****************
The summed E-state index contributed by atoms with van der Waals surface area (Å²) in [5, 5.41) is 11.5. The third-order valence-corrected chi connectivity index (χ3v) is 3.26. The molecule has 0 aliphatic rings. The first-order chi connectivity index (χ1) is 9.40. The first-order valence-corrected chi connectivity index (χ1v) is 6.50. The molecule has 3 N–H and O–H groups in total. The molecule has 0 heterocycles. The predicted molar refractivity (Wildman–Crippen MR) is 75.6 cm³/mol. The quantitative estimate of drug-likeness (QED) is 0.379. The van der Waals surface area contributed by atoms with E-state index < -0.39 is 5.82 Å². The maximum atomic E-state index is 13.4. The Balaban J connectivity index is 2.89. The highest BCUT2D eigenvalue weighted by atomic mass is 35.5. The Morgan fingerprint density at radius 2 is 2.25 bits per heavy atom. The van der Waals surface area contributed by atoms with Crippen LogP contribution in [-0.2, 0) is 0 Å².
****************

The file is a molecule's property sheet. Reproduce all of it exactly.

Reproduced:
The summed E-state index contributed by atoms with van der Waals surface area (Å²) in [5, 5.41) is 11.5. The third-order valence-corrected chi connectivity index (χ3v) is 3.26. The molecule has 0 aliphatic rings. The first-order chi connectivity index (χ1) is 9.40. The first-order valence-corrected chi connectivity index (χ1v) is 6.50. The molecule has 3 N–H and O–H groups in total. The molecule has 0 heterocycles. The predicted molar refractivity (Wildman–Crippen MR) is 75.6 cm³/mol. The quantitative estimate of drug-likeness (QED) is 0.379. The van der Waals surface area contributed by atoms with E-state index < -0.39 is 5.82 Å². The maximum atomic E-state index is 13.4. The Balaban J connectivity index is 2.89. The highest BCUT2D eigenvalue weighted by atomic mass is 35.5. The Morgan fingerprint density at radius 2 is 2.25 bits per heavy atom. The van der Waals surface area contributed by atoms with Crippen LogP contribution in [-0.2, 0) is 0 Å².